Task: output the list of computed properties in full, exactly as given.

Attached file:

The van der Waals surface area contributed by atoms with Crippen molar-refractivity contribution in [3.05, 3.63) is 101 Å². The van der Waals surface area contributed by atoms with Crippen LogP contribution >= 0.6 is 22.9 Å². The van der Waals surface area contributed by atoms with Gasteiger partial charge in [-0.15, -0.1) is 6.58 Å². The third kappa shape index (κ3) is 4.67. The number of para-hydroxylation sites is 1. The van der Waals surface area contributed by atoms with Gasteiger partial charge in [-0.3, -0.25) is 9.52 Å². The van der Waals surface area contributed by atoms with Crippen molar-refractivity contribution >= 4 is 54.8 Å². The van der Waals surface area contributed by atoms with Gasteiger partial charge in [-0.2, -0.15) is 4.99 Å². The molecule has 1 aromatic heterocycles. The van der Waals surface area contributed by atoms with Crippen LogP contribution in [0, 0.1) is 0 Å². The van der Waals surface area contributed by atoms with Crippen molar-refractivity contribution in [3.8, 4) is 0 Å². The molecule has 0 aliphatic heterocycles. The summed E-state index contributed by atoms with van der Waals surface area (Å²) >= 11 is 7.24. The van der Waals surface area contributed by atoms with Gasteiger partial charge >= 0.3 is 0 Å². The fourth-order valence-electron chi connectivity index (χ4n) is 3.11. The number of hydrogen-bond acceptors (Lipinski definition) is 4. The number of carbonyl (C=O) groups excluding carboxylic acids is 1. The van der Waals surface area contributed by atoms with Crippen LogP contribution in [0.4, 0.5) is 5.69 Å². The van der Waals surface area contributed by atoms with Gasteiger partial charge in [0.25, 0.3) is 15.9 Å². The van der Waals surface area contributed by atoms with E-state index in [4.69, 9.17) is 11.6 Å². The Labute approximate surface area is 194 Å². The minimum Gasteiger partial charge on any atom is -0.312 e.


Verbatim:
The van der Waals surface area contributed by atoms with Crippen molar-refractivity contribution in [3.05, 3.63) is 101 Å². The van der Waals surface area contributed by atoms with Crippen LogP contribution >= 0.6 is 22.9 Å². The van der Waals surface area contributed by atoms with Gasteiger partial charge in [-0.15, -0.1) is 6.58 Å². The third kappa shape index (κ3) is 4.67. The number of para-hydroxylation sites is 1. The van der Waals surface area contributed by atoms with Gasteiger partial charge in [-0.3, -0.25) is 9.52 Å². The van der Waals surface area contributed by atoms with Crippen molar-refractivity contribution >= 4 is 54.8 Å². The van der Waals surface area contributed by atoms with Gasteiger partial charge in [-0.2, -0.15) is 4.99 Å². The molecule has 1 aromatic heterocycles. The van der Waals surface area contributed by atoms with Crippen LogP contribution in [0, 0.1) is 0 Å². The van der Waals surface area contributed by atoms with Crippen molar-refractivity contribution in [3.8, 4) is 0 Å². The molecule has 0 aliphatic heterocycles. The summed E-state index contributed by atoms with van der Waals surface area (Å²) >= 11 is 7.24. The van der Waals surface area contributed by atoms with Gasteiger partial charge >= 0.3 is 0 Å². The fourth-order valence-electron chi connectivity index (χ4n) is 3.11. The number of hydrogen-bond acceptors (Lipinski definition) is 4. The number of carbonyl (C=O) groups excluding carboxylic acids is 1. The van der Waals surface area contributed by atoms with Crippen LogP contribution in [0.4, 0.5) is 5.69 Å². The van der Waals surface area contributed by atoms with Gasteiger partial charge in [0.25, 0.3) is 15.9 Å². The van der Waals surface area contributed by atoms with E-state index in [4.69, 9.17) is 11.6 Å². The Labute approximate surface area is 194 Å². The minimum Gasteiger partial charge on any atom is -0.312 e.